Scott Postma

Discover your significance, create meaningful art, and make a difference that actually matters

No Man is an Island

In 1624 John Donne published the famous poem, “No Man is an Island,” in his book Devotions upon Emergent Occasions. It reads,

No man is an island entire of itself;

every man is a piece of the continent,

a part of the main;

if a clod be washed away by the sea,

Europe is the less,

as well as if a promontory were,

as well as any manner of thy friends or of thine own were;

any man’s death diminishes me,

because I am involved in mankind.

And therefore never send to know for whom the bell tolls;

it tolls for thee.

The Continent of Christ’s Kingdom

If this is true of the community of mankind—that any man’s death diminishes me, because I am involved in mankind—how much more does the community of Christ feel the weight of this burden?

How much more are Christ’s followers diminished by another sojourner’s death—be it the death of one’s health, the death of a relationship, the death of a job, or some other untimely and burdensome death?

Every believer is a piece of the continent of Christ’s kingdom, and in particular their local faith community. Yet sadly, some are quite unaware when a clod is washed away by the sea of sin.

As parts of the main are being swept out by the tides of doubt, and shorelines are receding from the waves of discouragement, and as promontories shrink from the erosion of worldly elements, some have become so busy building islands they fail to take notice.

The Fellowship of Christ’s Community

Members of Jesus’ community, by virtue of their union with Christ, have fellowship, κοινωνια (koinοnia), with God and with one another. Fellowship is participation communion—the act of sharing in the activities or privileges of an intimate association or group.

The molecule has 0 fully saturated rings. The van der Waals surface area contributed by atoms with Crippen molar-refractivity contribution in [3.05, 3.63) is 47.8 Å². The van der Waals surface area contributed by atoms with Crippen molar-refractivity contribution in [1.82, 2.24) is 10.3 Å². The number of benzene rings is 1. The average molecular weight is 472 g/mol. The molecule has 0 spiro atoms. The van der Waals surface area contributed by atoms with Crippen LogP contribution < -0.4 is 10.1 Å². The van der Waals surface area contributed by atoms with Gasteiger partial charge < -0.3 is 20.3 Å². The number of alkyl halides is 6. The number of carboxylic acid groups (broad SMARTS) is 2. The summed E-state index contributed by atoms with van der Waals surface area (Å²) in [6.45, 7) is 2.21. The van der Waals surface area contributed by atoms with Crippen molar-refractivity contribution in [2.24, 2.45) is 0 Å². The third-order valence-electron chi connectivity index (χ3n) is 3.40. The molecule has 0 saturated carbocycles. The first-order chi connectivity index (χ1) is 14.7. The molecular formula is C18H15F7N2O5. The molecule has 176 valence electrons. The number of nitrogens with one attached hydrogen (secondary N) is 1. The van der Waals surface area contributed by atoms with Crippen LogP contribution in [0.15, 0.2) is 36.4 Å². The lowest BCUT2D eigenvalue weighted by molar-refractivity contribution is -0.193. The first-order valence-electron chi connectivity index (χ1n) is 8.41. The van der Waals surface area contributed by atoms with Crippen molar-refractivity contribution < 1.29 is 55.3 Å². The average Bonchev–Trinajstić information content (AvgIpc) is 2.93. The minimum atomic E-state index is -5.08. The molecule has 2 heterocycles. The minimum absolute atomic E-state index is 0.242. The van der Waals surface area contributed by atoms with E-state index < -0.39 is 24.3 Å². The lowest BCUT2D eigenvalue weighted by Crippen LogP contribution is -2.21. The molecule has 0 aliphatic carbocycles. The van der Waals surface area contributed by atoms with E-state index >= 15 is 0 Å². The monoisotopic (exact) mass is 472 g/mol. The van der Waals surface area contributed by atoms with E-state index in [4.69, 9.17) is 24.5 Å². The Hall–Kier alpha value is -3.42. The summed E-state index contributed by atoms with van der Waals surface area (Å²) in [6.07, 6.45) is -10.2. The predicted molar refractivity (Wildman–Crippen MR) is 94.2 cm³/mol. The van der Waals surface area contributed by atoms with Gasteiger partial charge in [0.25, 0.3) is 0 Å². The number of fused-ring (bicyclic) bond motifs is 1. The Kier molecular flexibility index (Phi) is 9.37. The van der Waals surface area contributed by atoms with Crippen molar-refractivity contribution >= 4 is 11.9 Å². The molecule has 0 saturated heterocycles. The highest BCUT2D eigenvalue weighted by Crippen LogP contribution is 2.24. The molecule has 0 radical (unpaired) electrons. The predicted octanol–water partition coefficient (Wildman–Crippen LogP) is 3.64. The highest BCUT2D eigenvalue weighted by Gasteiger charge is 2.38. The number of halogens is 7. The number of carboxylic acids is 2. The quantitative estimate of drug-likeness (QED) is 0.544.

According to 1 John 1:1-10, the basis for fellowship is belief in the gospel, the condition for fellowship is walking in light (or truth), and the context for fellowship is Christ’s community.

In practice, fellowship is sharing our inner lives in the context of God’s Word, in the energy of the Holy Spirit. It is a participation that is fiercely dedicated to uprooting all of the old life, all of our brokenness and sin, so that we might be transformed into the image of God’s Son, Jesus (Romans 8:28-30).

Certainly, we must keep in perspective that it is God who does the work of regeneration, and justification. And He is the power at work behind our sanctification.

But all of God’s work has a means to its end. That means is our call to participate in His work through faith, repentance, and fellowship–fellowship with God and fellowship with one another.

As Paul told the faith community at Philippi,we are to “…work out [our] own salvation with fear and trembling, for it is God who works in [us], both to will and to work for his good pleasure” (Philippians 2:12–13).

No Islands in Christ’s Community

But no one is an island who accomplishes this work alone, this work of participating with God by following Christ! Remember, even Lewis had Clark, Sir Edmund Hillary had Tenzing Norgay, and Frodo Baggins had Samwise Gamgee.

We have the indwelling Holy Spirit, the hope and comfort of the Scriptures, and the encouragement of fellow sojourners in Jesus’ covenant community—all the things we need that pertain to life and godliness (2 Peter 1:3).

May God grant us grace to not become so busy fortifying our own ephemeral islands that we fail to participate in the continent of Christ’s community, else we may one day find ourselves enveloped by the raging sea with no continent in sight.

Feature Image Photo Credit: Hadi Zaher via Compfight cc

About Scott Postma

Scott lives in North Idaho collecting more books than he'll ever read in a lifetime. He shares valuable tips on writing and teaching, rich insights into theology and literature, and meaningful perspective on living a life of significance. You can subscribe to the tribe and follow him on Twitter, Facebook, and Google Plus.

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4 Replies

  1. angela

    Forsaking the gathering of the saints leaves the shipwrecked Christian not only alone on an island built upon the sinking sands of fear, doubt and despair, but also as easy prey for each passing wind-“Is that the wind that will carry me home?” There comes that time, when a raft must be forged through faith in Christ, and trusted upon to transport the isolated saint back to those who will truly encourage and edify in His name, and for His glory. May the Christians who are standing on a solid communal continent call out a heartfelt welcome home, as the raft nears their shore. <

  2. Ken Gillespie

    I love your closing paragraph; a needed prayer against a very real danger in the modern Western church!

    1. Thanks, Ken. I’m always honored when you stop by.